Later that day, we headed to another must-do on our pre-planned itinerary: the cable cars. We walked from our hotel to the intersection of Powell and Market Streets, where we could watch the operators spin the car on the turntable to reposition it for a new ride. I knew that the cable cars, while an iconic San Francisco sight, were also connected to two notable Black artists: the film director Mario Van Peebles was a gripman, and the acclaimed memoirist and poet Maya Angelou was the first Black woman conductor. These Black historical figures who operated the cars (and then went on to be talents in their respective fields) contribute to the cars’ storied history.

When we eventually hopped on, we found that our conductor was like an older cousin; he had a sense of humor, and he narrated the ride with comedic flair and energy, masking any weariness his workday may have carried. He was personable, fun, and knowledgeable. As we disembarked on our way to find food down by the piers, he stopped us.

"I want you all to stand on this step and wrap your arm around this pole and take some pictures," he said. He knew we would enjoy the moment and relish the images. This was a small but big gesture, a moment of taking care of the people in one's racial community, even though we were from miles away.

Travelers ride a cablecar through the streets of San Francisco in the Bay Area on a sunny day.
The cablecar in San Francisco has quite the history.Foto: Brittany Hosea-Small / Shutterstock

Our visit to the de Young Museum, on the last day of our trip, helped to confirm my feelings about San Francisco’s conscientious and genuine ethos. We walked into the foyer wide-eyed like children, and one of our elders, who could have been an aunt, greeted us with familiarity and intimacy. She treated us as though we were kin and gifted us free admission (a perk I assume the museum extends to its employees). As we thanked her a few times too many, she made sure to encourage us to take the elevator up to the Hamon Observation Tower to see an expansive view of the city.

I slowly walked to the entrance of the Faith Ringgold exhibit, holding onto the excitement of anticipation. As I approached Ringgold's work, the eyes of her characters stared at and past me. The first space in the gallery was Ringgold's daring and radical Black Arts Movement work. In these pieces, she took on race with bold strokes, and the de Young museum displayed multiple 8-by-10-foot (2.5-by-3-meter) works, forcing the viewer to engage with the political on a large scale.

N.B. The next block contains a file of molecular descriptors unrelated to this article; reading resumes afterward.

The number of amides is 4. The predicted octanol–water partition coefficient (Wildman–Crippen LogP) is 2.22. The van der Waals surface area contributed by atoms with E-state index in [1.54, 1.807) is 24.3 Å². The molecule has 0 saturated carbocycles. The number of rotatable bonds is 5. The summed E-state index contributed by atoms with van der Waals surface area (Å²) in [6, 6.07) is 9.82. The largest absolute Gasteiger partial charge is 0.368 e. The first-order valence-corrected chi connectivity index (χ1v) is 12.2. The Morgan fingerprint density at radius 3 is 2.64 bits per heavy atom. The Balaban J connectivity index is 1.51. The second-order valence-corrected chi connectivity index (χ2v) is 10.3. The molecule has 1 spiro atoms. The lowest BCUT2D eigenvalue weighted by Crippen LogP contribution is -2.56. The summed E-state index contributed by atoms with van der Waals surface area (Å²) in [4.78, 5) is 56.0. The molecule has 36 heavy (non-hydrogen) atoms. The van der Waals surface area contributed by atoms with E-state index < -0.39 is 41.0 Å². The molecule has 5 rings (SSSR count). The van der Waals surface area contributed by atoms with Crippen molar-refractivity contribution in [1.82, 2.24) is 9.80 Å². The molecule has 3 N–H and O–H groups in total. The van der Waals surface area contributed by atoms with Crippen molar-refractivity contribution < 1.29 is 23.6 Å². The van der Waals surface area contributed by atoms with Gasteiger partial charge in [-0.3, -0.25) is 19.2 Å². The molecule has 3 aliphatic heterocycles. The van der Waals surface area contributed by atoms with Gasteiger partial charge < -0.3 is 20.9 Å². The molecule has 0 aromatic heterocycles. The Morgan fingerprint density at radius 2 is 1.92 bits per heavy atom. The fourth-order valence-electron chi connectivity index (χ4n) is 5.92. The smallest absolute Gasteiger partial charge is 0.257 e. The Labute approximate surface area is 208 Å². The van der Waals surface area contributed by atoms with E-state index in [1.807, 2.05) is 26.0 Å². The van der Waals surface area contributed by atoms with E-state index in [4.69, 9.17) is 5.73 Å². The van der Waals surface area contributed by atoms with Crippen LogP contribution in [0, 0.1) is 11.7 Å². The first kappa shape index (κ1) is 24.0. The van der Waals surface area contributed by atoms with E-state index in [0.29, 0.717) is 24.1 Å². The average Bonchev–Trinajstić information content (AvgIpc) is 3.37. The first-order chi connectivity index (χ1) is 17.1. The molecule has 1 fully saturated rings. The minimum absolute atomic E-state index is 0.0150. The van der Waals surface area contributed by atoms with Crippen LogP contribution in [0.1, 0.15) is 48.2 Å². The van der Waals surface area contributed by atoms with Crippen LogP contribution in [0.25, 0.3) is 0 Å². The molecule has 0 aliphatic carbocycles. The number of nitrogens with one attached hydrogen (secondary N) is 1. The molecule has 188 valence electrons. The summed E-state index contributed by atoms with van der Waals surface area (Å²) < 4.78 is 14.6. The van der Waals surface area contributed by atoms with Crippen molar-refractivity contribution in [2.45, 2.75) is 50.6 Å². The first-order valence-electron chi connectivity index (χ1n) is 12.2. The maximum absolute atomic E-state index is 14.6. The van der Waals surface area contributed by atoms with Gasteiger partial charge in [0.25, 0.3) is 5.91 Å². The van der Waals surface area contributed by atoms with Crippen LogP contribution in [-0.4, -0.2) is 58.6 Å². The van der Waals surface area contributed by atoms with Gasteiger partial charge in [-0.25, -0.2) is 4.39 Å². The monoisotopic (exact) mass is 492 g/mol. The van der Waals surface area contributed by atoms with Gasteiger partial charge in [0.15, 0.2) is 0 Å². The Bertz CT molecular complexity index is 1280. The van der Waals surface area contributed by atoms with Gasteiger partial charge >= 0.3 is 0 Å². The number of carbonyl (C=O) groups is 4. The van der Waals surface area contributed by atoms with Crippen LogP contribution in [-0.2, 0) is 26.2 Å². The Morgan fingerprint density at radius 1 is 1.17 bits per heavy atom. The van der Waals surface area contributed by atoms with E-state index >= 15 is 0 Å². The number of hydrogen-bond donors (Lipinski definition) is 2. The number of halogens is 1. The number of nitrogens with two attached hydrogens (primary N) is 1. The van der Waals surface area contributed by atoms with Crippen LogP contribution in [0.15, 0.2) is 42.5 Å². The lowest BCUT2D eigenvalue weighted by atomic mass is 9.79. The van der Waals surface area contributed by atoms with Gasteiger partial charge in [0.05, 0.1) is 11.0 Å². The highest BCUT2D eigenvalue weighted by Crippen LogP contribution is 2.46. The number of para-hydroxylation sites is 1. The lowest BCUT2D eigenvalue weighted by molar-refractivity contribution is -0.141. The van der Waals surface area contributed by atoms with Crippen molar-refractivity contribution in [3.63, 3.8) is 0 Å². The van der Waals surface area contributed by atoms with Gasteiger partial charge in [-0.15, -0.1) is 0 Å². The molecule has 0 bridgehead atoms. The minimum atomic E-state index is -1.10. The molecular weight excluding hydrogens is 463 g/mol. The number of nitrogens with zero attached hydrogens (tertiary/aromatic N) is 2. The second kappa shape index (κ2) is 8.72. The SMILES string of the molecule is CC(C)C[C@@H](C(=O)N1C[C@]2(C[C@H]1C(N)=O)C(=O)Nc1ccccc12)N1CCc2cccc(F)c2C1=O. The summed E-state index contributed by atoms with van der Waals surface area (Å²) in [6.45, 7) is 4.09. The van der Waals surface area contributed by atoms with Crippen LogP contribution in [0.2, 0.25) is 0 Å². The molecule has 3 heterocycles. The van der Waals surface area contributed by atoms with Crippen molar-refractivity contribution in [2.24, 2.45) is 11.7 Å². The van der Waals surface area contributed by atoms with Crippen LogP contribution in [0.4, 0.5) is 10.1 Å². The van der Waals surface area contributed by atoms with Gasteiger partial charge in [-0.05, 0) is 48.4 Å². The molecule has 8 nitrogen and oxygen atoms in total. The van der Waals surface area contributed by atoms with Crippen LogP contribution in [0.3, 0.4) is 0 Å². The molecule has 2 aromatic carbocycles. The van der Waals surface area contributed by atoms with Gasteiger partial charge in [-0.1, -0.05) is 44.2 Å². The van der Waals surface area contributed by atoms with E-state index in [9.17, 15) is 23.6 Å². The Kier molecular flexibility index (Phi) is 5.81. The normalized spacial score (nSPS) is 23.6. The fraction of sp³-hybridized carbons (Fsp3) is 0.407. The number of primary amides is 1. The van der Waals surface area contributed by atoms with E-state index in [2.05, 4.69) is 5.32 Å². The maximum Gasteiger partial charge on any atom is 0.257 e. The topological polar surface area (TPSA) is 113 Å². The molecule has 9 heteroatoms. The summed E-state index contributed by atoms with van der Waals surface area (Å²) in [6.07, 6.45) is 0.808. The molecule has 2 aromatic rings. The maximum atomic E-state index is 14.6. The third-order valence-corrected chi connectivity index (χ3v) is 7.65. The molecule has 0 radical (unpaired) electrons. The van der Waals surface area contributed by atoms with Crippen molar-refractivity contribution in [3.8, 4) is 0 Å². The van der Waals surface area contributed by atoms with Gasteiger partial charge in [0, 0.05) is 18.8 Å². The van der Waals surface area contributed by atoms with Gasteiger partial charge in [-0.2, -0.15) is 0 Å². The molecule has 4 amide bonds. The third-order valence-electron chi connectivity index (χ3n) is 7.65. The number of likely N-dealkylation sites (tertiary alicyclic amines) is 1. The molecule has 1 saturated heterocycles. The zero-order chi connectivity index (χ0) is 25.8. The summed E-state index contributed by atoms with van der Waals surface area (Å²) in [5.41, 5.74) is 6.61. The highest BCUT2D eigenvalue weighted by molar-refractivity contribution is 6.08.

One of her flag paintings was titled “Die Nigger,” which left me conflicted. On the one hand, I was able to situate Ringgold's piece as reflecting a historical and cultural moment but as Faulkner writes, “The past is never dead. It's not even past.” Race-based hatred and violence still exist today, over 55 years since Ringgold's 1967 painting was created. In that moment in front of the painting, I felt clothed in my Blackness; coming face-to-face with death wishes based on my skin color alone was challenging and disheartening. But the fact that the institution did not shy away from displaying the reality that Black people experienced was refreshing; I felt seen, I was impressed. Not least by the accompanying placard requesting that viewers recognize that “nigger” was inflammatory and to opt for the n-word in this cultural space. The de Young curators heeded calls for cultural responsiveness on multiple levels.

The exterior of the de Young Museum in the Bay Area, which is home to many works by Black artists.
The de Young Museum hosted an exhibit of work by Faith Ringgold.Foto: Stephen Lam / Viator

I was thrilled when I turned a corner and saw that the exhibit reached deep into the recesses of the museum, holding enough work to really capture the breadth of Ringgold's political art. She was also deeply engaged in the politics of cultural institutions, and the de Young museum incorporated some of her papers indicting museums for their failure to include Black women artists into their exhibits. In doing this, the de Young museum was reaching backwards to hold a mirror to critiques of cultural institutions. The institution was participating in recentering narratives, exhuming forgotten stories, and recognizing essential pieces. When institutions get involved in granting space to art that disrupts narratives of anti-Blackness, they help resituate the past in the present. They are acknowledging that they have a responsibility as a cultural institution to be inclusive and to tell full stories. The esteemed character of this museum was on full display in their artistic, cultural, and linguistic choices.

In the end, every part of our trip impacted me. The people—the cable car conductor and the greeter at the de Young museum—the institutions, and the experience in Chinatown punctuated the trip with familiarity and intimacy, providing me with such warmth and Black joy in the breezy Bay area.